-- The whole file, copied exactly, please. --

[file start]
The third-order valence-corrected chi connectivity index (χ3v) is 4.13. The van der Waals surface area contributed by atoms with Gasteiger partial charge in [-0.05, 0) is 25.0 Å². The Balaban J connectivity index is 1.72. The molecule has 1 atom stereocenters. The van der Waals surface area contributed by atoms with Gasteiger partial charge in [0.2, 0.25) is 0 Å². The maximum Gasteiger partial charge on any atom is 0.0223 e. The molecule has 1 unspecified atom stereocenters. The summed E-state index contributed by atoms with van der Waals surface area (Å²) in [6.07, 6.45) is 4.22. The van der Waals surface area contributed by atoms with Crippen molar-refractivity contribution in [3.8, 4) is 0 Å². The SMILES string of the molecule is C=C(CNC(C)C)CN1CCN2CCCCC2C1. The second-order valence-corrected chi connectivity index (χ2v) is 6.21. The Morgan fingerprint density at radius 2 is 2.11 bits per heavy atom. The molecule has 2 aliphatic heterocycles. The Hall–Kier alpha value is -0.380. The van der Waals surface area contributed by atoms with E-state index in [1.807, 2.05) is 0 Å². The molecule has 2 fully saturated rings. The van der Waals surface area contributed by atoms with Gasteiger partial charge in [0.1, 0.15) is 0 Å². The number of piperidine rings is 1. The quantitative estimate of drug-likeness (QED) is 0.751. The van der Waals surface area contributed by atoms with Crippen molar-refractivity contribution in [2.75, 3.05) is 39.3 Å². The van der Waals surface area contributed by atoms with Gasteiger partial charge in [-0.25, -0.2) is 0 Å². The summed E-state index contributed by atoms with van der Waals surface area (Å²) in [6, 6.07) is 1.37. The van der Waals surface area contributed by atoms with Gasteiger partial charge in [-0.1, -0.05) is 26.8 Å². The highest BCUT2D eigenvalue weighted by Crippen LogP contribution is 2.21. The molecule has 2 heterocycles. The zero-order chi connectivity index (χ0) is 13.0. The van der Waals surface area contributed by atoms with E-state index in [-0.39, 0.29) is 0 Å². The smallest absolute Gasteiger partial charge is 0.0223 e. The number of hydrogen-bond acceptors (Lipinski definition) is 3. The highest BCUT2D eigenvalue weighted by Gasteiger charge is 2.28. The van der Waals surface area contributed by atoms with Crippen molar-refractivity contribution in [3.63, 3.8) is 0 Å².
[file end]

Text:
The third-order valence-corrected chi connectivity index (χ3v) is 4.13. The van der Waals surface area contributed by atoms with Gasteiger partial charge in [-0.05, 0) is 25.0 Å². The Balaban J connectivity index is 1.72. The molecule has 1 atom stereocenters. The van der Waals surface area contributed by atoms with Gasteiger partial charge in [0.2, 0.25) is 0 Å². The maximum Gasteiger partial charge on any atom is 0.0223 e. The molecule has 1 unspecified atom stereocenters. The summed E-state index contributed by atoms with van der Waals surface area (Å²) in [6.07, 6.45) is 4.22. The van der Waals surface area contributed by atoms with Crippen molar-refractivity contribution in [3.8, 4) is 0 Å². The SMILES string of the molecule is C=C(CNC(C)C)CN1CCN2CCCCC2C1. The second-order valence-corrected chi connectivity index (χ2v) is 6.21. The Morgan fingerprint density at radius 2 is 2.11 bits per heavy atom. The molecule has 2 aliphatic heterocycles. The Hall–Kier alpha value is -0.380. The van der Waals surface area contributed by atoms with E-state index in [1.807, 2.05) is 0 Å². The molecule has 2 fully saturated rings. The van der Waals surface area contributed by atoms with Gasteiger partial charge in [0.1, 0.15) is 0 Å². The number of piperidine rings is 1. The quantitative estimate of drug-likeness (QED) is 0.751. The van der Waals surface area contributed by atoms with Crippen molar-refractivity contribution in [2.75, 3.05) is 39.3 Å². The van der Waals surface area contributed by atoms with Gasteiger partial charge in [-0.25, -0.2) is 0 Å². The summed E-state index contributed by atoms with van der Waals surface area (Å²) in [6, 6.07) is 1.37. The van der Waals surface area contributed by atoms with Gasteiger partial charge in [-0.1, -0.05) is 26.8 Å². The highest BCUT2D eigenvalue weighted by Crippen LogP contribution is 2.21. The molecule has 2 heterocycles. The zero-order chi connectivity index (χ0) is 13.0. The van der Waals surface area contributed by atoms with E-state index in [-0.39, 0.29) is 0 Å². The smallest absolute Gasteiger partial charge is 0.0223 e. The number of hydrogen-bond acceptors (Lipinski definition) is 3. The highest BCUT2D eigenvalue weighted by Gasteiger charge is 2.28. The van der Waals surface area contributed by atoms with Crippen molar-refractivity contribution in [3.63, 3.8) is 0 Å².